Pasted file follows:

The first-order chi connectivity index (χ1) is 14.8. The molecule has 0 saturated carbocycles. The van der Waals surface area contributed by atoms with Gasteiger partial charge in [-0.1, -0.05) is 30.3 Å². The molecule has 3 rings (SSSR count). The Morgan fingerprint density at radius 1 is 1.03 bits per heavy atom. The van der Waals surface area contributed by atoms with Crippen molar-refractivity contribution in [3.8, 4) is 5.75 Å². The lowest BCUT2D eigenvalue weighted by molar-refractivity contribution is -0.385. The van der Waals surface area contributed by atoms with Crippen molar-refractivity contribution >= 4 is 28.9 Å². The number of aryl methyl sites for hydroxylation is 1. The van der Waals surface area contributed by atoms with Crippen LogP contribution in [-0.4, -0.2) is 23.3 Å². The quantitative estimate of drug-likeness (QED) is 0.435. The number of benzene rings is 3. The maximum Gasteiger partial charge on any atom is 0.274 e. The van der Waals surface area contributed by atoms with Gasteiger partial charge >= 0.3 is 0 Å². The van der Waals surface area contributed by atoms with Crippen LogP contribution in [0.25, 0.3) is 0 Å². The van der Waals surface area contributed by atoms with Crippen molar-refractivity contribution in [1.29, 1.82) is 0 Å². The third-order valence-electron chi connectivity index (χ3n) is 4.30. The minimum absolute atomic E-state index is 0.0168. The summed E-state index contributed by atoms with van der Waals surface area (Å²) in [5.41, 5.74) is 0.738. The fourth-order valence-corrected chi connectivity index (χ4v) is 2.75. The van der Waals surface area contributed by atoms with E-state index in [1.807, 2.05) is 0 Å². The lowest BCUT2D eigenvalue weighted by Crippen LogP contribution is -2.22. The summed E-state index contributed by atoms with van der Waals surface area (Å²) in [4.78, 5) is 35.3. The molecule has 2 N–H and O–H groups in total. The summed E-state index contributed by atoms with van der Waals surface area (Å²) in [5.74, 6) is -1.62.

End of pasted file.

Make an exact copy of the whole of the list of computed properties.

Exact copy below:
The first-order chi connectivity index (χ1) is 14.8. The molecule has 0 saturated carbocycles. The van der Waals surface area contributed by atoms with Gasteiger partial charge in [-0.1, -0.05) is 30.3 Å². The molecule has 3 rings (SSSR count). The Morgan fingerprint density at radius 1 is 1.03 bits per heavy atom. The van der Waals surface area contributed by atoms with Crippen molar-refractivity contribution in [3.8, 4) is 5.75 Å². The lowest BCUT2D eigenvalue weighted by molar-refractivity contribution is -0.385. The van der Waals surface area contributed by atoms with Crippen molar-refractivity contribution >= 4 is 28.9 Å². The number of aryl methyl sites for hydroxylation is 1. The van der Waals surface area contributed by atoms with Crippen LogP contribution in [-0.4, -0.2) is 23.3 Å². The quantitative estimate of drug-likeness (QED) is 0.435. The number of benzene rings is 3. The maximum Gasteiger partial charge on any atom is 0.274 e. The van der Waals surface area contributed by atoms with Gasteiger partial charge >= 0.3 is 0 Å². The van der Waals surface area contributed by atoms with Crippen LogP contribution in [0.25, 0.3) is 0 Å². The van der Waals surface area contributed by atoms with Crippen molar-refractivity contribution in [1.29, 1.82) is 0 Å². The third-order valence-electron chi connectivity index (χ3n) is 4.30. The minimum absolute atomic E-state index is 0.0168. The summed E-state index contributed by atoms with van der Waals surface area (Å²) in [5.41, 5.74) is 0.738. The fourth-order valence-corrected chi connectivity index (χ4v) is 2.75. The van der Waals surface area contributed by atoms with E-state index in [1.807, 2.05) is 0 Å². The lowest BCUT2D eigenvalue weighted by Crippen LogP contribution is -2.22. The summed E-state index contributed by atoms with van der Waals surface area (Å²) in [4.78, 5) is 35.3. The molecule has 2 N–H and O–H groups in total. The summed E-state index contributed by atoms with van der Waals surface area (Å²) in [5.74, 6) is -1.62.